Barclays hit by claims it misled shareholders over Abu Dhabi government investment

Barclays came under fire again Monday for reportedly misleading shareholders over a three billion-dollar investment by the owner of Manchester City F.C.

Barclays came under fire again Monday for reportedly misleading shareholders over a three billion-dollar investment by the owner of Manchester City F.C.

The news comes in the wake of the bank's £290m fine to UK and US regulators over LIBOR rigging and mis-selling of payment protection insurance.

The bank announced in 2008 that Manchester City owner Sheikh Mansour had agreed to invest funds to help avoid a government bailout - but the money actually came from Abu Dhabi's government, according to a BBC Panorama investigation.

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Barclays was rescued in 2008 by £7.0bn worth of new investment, most of which came from Qatar and Abu Dhabi.

Half of the amount was supposed to have come from Mansour but Barclays has confessed it was told the investor might change shortly before shareholders backed the deal.

The bank allegedly kept quiet until the change was confirmed a few hours later.

It claimed to have later provided "appropriate disclosure" in three prospectuses that were issued the following day.

However, the disclosure was apparently hidden in the fine print which said that Mansour had arranged for his investment to be funded by an Abu Dhabi government vehicle which would become the indirect shareholder.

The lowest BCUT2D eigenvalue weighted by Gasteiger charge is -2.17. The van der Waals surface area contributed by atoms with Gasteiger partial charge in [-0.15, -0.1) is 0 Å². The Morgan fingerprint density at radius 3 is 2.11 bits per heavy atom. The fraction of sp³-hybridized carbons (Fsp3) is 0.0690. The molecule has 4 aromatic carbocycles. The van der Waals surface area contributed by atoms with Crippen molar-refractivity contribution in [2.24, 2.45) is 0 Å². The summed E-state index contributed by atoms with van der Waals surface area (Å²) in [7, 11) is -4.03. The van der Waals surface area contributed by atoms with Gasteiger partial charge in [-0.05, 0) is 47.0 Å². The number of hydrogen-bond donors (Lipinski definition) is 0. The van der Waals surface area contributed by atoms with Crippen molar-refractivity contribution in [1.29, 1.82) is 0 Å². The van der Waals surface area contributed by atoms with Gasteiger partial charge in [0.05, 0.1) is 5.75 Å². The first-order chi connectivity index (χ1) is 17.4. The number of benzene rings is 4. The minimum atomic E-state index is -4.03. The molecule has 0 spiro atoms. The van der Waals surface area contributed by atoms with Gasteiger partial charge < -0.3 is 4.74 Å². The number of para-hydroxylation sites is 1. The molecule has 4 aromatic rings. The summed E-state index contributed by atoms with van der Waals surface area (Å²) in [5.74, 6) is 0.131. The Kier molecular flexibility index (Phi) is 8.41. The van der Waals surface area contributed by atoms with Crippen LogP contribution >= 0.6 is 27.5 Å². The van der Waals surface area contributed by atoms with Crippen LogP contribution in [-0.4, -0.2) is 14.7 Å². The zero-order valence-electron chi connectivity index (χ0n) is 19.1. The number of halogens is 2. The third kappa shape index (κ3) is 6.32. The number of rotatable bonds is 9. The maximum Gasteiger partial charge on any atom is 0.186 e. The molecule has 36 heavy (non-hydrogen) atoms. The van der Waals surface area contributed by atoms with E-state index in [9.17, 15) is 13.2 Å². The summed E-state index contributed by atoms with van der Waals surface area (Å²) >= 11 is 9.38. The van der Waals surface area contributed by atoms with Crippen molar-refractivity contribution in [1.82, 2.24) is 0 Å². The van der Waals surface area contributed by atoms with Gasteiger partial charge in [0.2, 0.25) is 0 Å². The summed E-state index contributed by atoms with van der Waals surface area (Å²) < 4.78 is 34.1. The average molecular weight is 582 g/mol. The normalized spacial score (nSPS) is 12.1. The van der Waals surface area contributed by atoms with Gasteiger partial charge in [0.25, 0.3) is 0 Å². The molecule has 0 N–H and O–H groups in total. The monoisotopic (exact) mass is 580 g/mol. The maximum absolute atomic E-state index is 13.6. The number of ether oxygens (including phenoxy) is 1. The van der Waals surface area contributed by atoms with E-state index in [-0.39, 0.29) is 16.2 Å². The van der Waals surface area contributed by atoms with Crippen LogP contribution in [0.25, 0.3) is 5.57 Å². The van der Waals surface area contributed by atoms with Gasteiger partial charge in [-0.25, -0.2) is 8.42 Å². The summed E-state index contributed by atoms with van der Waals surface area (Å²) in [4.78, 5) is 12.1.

The bank continued to identify Mansour as the investor in its annual reports of 2008 and 2009.

Barclays said the mistake in its accounts was "a drafting error" and the information in the prospectuses was "entirely appropriate in all the circumstances".

"The shareholders meeting had already taken place and there was therefore no need to issue press releases or additional formal communications to shareholders/other market participants," the bank added.

The revelations are the latest in a string of scandals including the bank's rate fixing and reports it would be slashing about 3,500 jobs from its 23,300-strong workforce.

The bank will reveal its full-year 2012 results Tuesday when new Chief Executive Officer Antony Jenkins unveils his so-called 'Project Transform' business strategy.

Shares rose 0.40% to 299.95p at 15:27 Monday.




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